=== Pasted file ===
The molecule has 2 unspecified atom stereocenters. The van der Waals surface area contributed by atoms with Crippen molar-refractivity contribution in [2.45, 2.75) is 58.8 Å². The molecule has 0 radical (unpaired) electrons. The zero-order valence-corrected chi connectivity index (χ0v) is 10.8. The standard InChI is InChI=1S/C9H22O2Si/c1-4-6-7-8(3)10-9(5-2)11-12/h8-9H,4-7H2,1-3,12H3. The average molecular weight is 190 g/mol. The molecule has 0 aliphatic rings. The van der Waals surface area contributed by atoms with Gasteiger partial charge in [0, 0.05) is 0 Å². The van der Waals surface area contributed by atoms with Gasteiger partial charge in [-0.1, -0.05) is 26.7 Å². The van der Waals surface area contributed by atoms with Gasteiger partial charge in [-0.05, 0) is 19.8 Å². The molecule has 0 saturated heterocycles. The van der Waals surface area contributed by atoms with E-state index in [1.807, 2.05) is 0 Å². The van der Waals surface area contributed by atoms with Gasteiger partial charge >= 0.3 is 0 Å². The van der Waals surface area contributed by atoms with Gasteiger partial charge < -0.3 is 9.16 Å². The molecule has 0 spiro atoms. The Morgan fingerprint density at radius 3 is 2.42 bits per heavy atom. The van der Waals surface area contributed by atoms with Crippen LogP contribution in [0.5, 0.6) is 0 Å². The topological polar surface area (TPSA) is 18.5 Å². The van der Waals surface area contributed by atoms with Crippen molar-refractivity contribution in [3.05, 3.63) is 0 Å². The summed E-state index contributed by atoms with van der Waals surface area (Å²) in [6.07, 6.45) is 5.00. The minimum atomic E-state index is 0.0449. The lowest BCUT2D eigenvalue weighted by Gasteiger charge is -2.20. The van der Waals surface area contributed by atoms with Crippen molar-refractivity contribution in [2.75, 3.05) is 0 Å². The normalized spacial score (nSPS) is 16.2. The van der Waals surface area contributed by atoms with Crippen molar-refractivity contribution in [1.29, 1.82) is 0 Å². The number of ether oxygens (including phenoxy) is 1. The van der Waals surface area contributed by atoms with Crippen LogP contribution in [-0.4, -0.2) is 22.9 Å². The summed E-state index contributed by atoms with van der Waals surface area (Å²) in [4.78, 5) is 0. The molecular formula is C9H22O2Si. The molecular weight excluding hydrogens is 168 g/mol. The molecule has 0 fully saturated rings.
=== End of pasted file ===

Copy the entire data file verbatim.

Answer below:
The molecule has 2 unspecified atom stereocenters. The van der Waals surface area contributed by atoms with Crippen molar-refractivity contribution in [2.45, 2.75) is 58.8 Å². The molecule has 0 radical (unpaired) electrons. The zero-order valence-corrected chi connectivity index (χ0v) is 10.8. The standard InChI is InChI=1S/C9H22O2Si/c1-4-6-7-8(3)10-9(5-2)11-12/h8-9H,4-7H2,1-3,12H3. The average molecular weight is 190 g/mol. The molecule has 0 aliphatic rings. The van der Waals surface area contributed by atoms with Gasteiger partial charge in [0, 0.05) is 0 Å². The van der Waals surface area contributed by atoms with Gasteiger partial charge in [-0.1, -0.05) is 26.7 Å². The van der Waals surface area contributed by atoms with Gasteiger partial charge in [-0.05, 0) is 19.8 Å². The molecule has 0 saturated heterocycles. The van der Waals surface area contributed by atoms with E-state index in [1.807, 2.05) is 0 Å². The van der Waals surface area contributed by atoms with Gasteiger partial charge >= 0.3 is 0 Å². The van der Waals surface area contributed by atoms with Gasteiger partial charge < -0.3 is 9.16 Å². The molecule has 0 spiro atoms. The Morgan fingerprint density at radius 3 is 2.42 bits per heavy atom. The van der Waals surface area contributed by atoms with Crippen LogP contribution in [0.5, 0.6) is 0 Å². The topological polar surface area (TPSA) is 18.5 Å². The van der Waals surface area contributed by atoms with Crippen molar-refractivity contribution in [3.05, 3.63) is 0 Å². The summed E-state index contributed by atoms with van der Waals surface area (Å²) in [6.07, 6.45) is 5.00. The minimum atomic E-state index is 0.0449. The lowest BCUT2D eigenvalue weighted by Gasteiger charge is -2.20. The van der Waals surface area contributed by atoms with Crippen molar-refractivity contribution in [2.75, 3.05) is 0 Å². The normalized spacial score (nSPS) is 16.2. The van der Waals surface area contributed by atoms with Crippen molar-refractivity contribution in [1.29, 1.82) is 0 Å². The number of ether oxygens (including phenoxy) is 1. The van der Waals surface area contributed by atoms with Crippen LogP contribution in [-0.4, -0.2) is 22.9 Å². The summed E-state index contributed by atoms with van der Waals surface area (Å²) in [4.78, 5) is 0. The molecular formula is C9H22O2Si. The molecular weight excluding hydrogens is 168 g/mol. The molecule has 0 fully saturated rings.